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09.2008

Massachusetts Beverage Business

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Article By: Liza Weisstuch

That’s a pretty lofty assertion for the Master Distiller of the generously decorated Buffalo Trace distillery to make. These days, most of the bourbons and ryes they produce are so sought after by so many that they’re on allocation – if there’s even any mature enough for the market. Creating what others deem the world’s finest bourbons has proven not to be a problem in the recent past. The distillery’s George T. Stagg was awarded Best American Whiskey this year by whisky magazine and in March the San Francisco World Spirits Competition named Buffalo Trace “Distillery of the Year”, making it the first American distillery to score the prize. Their bourbons also clinched five double gold medals, four gold medals, plus a silver and bronze. And those are only the most recent accolades. Apparently, however, that’s not good enough for Harlen Wheatley. He is what some might classify as an over-achiever. As if the job of maintaining consistency of Buffalo Trace’s thirteen whiskies isn’t enough to keep a Master Distiller busy, he designed a micro-still that he uses to produce small experimental batches of all sorts of spirits. (More on the still later.)

One was at BRIX Wine Shop’s sleek outpost on Broad Street in the Financial District, and another at 111 Chophouse in Worcester during a dinner arranged by Ryan Maloney, owner of Julio’s Liquors in Westborough, in honor of the recent launch of his store’s whisky club, the Loch and K(e)y Society. Both stores’ owners have visited the Buffalo Trace Distillery and selected barrels that have been bottled, marked as hand selected, and quickly snatched up by customers. Julio’s is a veteran of the program, with five years of barrel-picking to its name, while BRIX marked its entry this year. (See related story, page 1O). Since they’d paid visits to Harlen, it was their turn to play host to the VIP. He’s affable and soft spoken and despite his chemical engineering background, he comes across as genuinely mystified by the many wonders of whiskey-making, as evidenced by his use of the term “before you know it”. He’s a walking encyclopedia of whiskey lore, history and chemistry, but given his easy-going manner and gentle southern drawl, no matter how deep he gets into technical jargon, he comes across as a conversational familiar instead of a didactic sermonizer or a fount of regurgitated PR-speak. He’s passionate even in his explanations of historic details. Chalk that up to his ancestry – his father was a Baptist preacher and his grandfather and great grandfather made moonshine.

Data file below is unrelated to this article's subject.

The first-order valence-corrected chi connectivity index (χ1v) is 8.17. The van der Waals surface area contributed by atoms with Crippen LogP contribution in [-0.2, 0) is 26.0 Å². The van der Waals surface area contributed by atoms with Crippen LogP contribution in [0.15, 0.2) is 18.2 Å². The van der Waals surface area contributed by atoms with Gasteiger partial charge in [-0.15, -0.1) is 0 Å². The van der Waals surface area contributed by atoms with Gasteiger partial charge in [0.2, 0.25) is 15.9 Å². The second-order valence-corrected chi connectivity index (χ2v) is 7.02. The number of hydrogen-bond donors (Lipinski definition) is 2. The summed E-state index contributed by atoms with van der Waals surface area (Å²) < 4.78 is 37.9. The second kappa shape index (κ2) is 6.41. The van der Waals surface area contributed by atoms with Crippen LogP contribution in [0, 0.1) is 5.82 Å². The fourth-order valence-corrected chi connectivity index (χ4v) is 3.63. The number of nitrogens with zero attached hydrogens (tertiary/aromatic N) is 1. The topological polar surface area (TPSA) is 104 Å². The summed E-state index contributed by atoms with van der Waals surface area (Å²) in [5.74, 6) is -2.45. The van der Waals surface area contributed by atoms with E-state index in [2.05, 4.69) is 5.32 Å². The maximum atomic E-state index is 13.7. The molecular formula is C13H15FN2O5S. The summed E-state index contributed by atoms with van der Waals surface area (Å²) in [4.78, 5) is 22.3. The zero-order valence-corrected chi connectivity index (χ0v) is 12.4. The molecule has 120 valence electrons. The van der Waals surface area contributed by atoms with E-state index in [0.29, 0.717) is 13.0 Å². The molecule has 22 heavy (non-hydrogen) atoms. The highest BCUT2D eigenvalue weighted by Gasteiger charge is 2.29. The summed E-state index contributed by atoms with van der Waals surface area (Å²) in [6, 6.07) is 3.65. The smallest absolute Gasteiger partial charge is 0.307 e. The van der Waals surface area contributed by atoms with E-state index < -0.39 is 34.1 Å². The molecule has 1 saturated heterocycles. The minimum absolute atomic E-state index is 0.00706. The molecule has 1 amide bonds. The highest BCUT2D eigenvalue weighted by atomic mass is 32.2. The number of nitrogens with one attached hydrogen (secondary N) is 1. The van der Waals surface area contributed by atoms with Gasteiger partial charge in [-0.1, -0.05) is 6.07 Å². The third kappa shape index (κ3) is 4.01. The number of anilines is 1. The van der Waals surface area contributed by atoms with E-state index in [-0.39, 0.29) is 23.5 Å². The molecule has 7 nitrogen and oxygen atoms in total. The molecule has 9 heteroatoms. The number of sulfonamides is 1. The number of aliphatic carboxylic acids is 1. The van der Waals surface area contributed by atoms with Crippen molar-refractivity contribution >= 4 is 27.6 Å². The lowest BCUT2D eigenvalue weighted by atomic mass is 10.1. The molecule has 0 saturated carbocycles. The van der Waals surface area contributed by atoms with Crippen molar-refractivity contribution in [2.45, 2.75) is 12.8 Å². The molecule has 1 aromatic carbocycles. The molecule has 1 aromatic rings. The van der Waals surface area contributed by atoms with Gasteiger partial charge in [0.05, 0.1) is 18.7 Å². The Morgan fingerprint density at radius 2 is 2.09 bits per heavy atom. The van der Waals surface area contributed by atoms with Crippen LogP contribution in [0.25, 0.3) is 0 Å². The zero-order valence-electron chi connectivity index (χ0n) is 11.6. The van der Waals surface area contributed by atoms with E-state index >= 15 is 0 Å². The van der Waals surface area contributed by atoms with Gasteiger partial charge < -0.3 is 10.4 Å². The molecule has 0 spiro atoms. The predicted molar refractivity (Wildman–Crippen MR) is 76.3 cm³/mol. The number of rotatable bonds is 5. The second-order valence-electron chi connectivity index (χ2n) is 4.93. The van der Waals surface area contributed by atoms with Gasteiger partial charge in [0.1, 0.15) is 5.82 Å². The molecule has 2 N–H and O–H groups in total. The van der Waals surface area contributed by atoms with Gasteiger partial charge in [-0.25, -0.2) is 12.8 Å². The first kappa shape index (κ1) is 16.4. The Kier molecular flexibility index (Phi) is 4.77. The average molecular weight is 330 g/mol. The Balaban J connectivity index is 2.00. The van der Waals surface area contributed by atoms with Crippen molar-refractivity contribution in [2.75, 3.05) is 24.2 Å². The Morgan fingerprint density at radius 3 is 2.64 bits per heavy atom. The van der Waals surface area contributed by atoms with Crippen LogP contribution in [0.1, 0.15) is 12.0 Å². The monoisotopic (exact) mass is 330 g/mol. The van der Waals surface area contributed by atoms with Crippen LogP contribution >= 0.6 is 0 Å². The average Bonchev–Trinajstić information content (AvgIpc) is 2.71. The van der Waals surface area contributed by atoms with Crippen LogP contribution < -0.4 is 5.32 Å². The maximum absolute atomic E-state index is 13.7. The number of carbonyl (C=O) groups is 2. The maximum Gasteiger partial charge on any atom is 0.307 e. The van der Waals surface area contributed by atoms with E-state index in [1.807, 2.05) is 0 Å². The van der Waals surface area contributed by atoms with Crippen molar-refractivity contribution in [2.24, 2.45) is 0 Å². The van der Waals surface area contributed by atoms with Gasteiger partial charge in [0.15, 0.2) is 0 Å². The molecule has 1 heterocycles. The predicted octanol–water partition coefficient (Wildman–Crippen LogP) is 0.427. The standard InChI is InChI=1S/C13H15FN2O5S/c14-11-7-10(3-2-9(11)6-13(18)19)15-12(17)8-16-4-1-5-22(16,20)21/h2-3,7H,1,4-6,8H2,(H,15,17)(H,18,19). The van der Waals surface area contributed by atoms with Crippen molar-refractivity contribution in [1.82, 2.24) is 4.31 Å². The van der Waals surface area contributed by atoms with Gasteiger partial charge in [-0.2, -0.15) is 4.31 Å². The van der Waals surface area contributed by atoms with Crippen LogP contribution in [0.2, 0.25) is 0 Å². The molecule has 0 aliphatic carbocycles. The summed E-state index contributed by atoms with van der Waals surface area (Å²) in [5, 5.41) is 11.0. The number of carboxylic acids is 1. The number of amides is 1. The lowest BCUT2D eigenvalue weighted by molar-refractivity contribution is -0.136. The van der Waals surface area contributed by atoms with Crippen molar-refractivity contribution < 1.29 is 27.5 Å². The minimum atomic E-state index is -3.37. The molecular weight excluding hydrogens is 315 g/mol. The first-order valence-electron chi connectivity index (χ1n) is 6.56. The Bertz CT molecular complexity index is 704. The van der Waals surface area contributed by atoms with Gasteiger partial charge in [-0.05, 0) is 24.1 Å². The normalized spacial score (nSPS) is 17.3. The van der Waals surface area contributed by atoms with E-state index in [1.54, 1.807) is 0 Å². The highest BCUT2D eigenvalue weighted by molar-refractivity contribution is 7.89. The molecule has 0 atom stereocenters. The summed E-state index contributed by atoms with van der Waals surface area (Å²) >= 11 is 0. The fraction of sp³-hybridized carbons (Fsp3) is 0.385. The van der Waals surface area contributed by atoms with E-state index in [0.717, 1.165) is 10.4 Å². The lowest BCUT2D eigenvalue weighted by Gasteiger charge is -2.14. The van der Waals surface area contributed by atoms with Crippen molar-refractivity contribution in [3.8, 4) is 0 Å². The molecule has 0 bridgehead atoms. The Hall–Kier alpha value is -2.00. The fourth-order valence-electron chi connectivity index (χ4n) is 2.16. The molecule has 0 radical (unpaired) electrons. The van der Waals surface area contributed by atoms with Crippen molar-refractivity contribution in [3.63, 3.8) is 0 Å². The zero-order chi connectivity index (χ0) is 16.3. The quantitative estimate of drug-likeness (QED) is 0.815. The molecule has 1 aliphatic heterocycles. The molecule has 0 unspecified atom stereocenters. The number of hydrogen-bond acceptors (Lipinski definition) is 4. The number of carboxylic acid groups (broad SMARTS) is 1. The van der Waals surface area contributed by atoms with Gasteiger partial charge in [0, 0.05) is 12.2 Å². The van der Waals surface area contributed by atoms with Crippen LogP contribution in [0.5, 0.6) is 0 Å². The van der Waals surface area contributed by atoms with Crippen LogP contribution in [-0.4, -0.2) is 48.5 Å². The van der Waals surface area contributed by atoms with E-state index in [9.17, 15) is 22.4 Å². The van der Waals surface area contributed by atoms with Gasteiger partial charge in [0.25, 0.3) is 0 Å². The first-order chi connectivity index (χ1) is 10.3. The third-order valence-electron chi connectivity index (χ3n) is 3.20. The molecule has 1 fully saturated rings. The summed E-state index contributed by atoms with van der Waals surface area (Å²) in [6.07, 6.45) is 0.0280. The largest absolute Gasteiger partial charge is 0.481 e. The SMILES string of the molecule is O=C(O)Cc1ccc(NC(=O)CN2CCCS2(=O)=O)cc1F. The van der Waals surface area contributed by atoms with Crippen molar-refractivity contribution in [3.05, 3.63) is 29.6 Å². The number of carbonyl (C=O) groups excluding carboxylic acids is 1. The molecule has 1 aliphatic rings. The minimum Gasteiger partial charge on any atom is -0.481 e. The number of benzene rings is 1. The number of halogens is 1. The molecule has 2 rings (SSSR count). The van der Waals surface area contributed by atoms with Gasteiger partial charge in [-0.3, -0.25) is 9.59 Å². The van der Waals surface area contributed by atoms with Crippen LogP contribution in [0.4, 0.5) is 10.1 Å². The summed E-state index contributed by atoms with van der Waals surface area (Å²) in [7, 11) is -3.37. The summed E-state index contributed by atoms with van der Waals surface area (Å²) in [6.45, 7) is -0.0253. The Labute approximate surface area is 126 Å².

I had a chance to chat with him about the dynamic juxtaposition of his responsibilities as Master Distiller: carefully maintaining consistency of the bourbons that have made Buffalo Trace the stuff of whiskey legend, while forging ahead in today’s industry, foraying into distilling other spirits for the family-owned Sazerac Company, which owns and operates Buffalo Trace. He’s perpetually devising new innovations, seemingly in an attempt to catch the proverbial golden ring in the form of a perfectly aged Kentucky bourbon.

I rode with Harlen and David Sardella, Massachusetts field sales manager for the Sazerac Company, to a dinner Ryan Maloney was hosting in Worcester. The traffic was thick and rain thwacked at the windshield – its pummeling made a perfect backdrop for storytelling. First Harlen gave the inside run-down of the business side of how Buffalo Trace is accommodating its rapid growth, but once he started waxing rhapsodic about the distillery’s legend and the people whose names carry iconic distinction, all that was missing was the campfire and someone picking at a banjo. “What we’ve been focusing on recently is expansions because we’re producing more than we ever have since the early 198Os,” said Harlen, who started at the distillery in 1995 as a supervisor and became Buffalo Trace’s sixth Master Distiller since the Civil War in 2OO5. “We’ve increased production over 1OO% in the last 1O years, so we’ve been boosting our production in all our areas. I’m talking about trying to maintain all the equipment, trying to plan ingredients and hiring more people and adding management. Just the whole expansion piece has been challenging because we’re growing so fast as a business and you have to deal with all those growing pains that happen. That’s been the main focus – to make that as smooth as possible.”

For the record, Buffalo trace has about 3OO,OOO barrels of whiskey aging in 11 warehouses. In addition to the growth in demand for their whiskies – especially the antique collection, which includes George T. Stagg, Thomas Handy and William Larue Weller – credit for the production boom at Buffalo Trace is largely owed to Rain Organics Vodka, made with organic white American corn. Launched in 1997, Harlen noted that production has multiplied at least five times since then. Needless to say, that’s shaken up his production calendar quite a bit.